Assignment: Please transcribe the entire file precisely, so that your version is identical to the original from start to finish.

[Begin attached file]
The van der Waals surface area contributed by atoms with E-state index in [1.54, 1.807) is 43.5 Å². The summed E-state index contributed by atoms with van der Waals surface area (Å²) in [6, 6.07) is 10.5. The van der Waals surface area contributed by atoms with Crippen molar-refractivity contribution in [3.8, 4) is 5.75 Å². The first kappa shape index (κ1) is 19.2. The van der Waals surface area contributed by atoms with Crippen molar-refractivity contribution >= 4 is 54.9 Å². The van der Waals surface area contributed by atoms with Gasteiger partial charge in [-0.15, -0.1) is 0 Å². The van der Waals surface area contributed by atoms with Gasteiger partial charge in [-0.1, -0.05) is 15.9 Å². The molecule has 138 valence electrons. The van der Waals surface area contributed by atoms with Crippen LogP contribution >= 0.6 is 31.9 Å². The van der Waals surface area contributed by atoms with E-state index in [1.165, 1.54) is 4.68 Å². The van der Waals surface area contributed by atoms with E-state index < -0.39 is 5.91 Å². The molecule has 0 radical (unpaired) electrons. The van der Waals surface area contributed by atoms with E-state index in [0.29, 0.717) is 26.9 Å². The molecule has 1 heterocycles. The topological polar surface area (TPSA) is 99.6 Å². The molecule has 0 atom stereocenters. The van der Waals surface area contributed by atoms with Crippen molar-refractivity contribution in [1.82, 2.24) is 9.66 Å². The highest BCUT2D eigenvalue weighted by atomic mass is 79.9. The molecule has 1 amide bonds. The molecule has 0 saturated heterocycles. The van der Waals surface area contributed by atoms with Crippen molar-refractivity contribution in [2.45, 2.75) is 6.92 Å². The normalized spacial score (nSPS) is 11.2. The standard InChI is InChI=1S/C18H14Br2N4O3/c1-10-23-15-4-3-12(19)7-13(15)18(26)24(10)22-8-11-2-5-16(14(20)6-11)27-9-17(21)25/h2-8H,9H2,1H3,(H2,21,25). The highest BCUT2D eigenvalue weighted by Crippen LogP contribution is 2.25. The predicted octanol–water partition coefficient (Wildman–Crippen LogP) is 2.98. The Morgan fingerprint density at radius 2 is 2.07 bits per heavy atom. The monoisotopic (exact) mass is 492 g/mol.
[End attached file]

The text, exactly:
The van der Waals surface area contributed by atoms with E-state index in [1.54, 1.807) is 43.5 Å². The summed E-state index contributed by atoms with van der Waals surface area (Å²) in [6, 6.07) is 10.5. The van der Waals surface area contributed by atoms with Crippen molar-refractivity contribution in [3.8, 4) is 5.75 Å². The first kappa shape index (κ1) is 19.2. The van der Waals surface area contributed by atoms with Crippen molar-refractivity contribution >= 4 is 54.9 Å². The van der Waals surface area contributed by atoms with Gasteiger partial charge in [-0.15, -0.1) is 0 Å². The van der Waals surface area contributed by atoms with Gasteiger partial charge in [-0.1, -0.05) is 15.9 Å². The molecule has 138 valence electrons. The van der Waals surface area contributed by atoms with Crippen LogP contribution >= 0.6 is 31.9 Å². The van der Waals surface area contributed by atoms with E-state index in [1.165, 1.54) is 4.68 Å². The van der Waals surface area contributed by atoms with E-state index < -0.39 is 5.91 Å². The molecule has 0 radical (unpaired) electrons. The van der Waals surface area contributed by atoms with E-state index in [0.29, 0.717) is 26.9 Å². The molecule has 1 heterocycles. The topological polar surface area (TPSA) is 99.6 Å². The molecule has 0 atom stereocenters. The van der Waals surface area contributed by atoms with Crippen molar-refractivity contribution in [1.82, 2.24) is 9.66 Å². The highest BCUT2D eigenvalue weighted by atomic mass is 79.9. The molecule has 1 amide bonds. The molecule has 0 saturated heterocycles. The van der Waals surface area contributed by atoms with Crippen molar-refractivity contribution in [2.45, 2.75) is 6.92 Å². The normalized spacial score (nSPS) is 11.2. The standard InChI is InChI=1S/C18H14Br2N4O3/c1-10-23-15-4-3-12(19)7-13(15)18(26)24(10)22-8-11-2-5-16(14(20)6-11)27-9-17(21)25/h2-8H,9H2,1H3,(H2,21,25). The highest BCUT2D eigenvalue weighted by Crippen LogP contribution is 2.25. The predicted octanol–water partition coefficient (Wildman–Crippen LogP) is 2.98. The Morgan fingerprint density at radius 2 is 2.07 bits per heavy atom. The monoisotopic (exact) mass is 492 g/mol.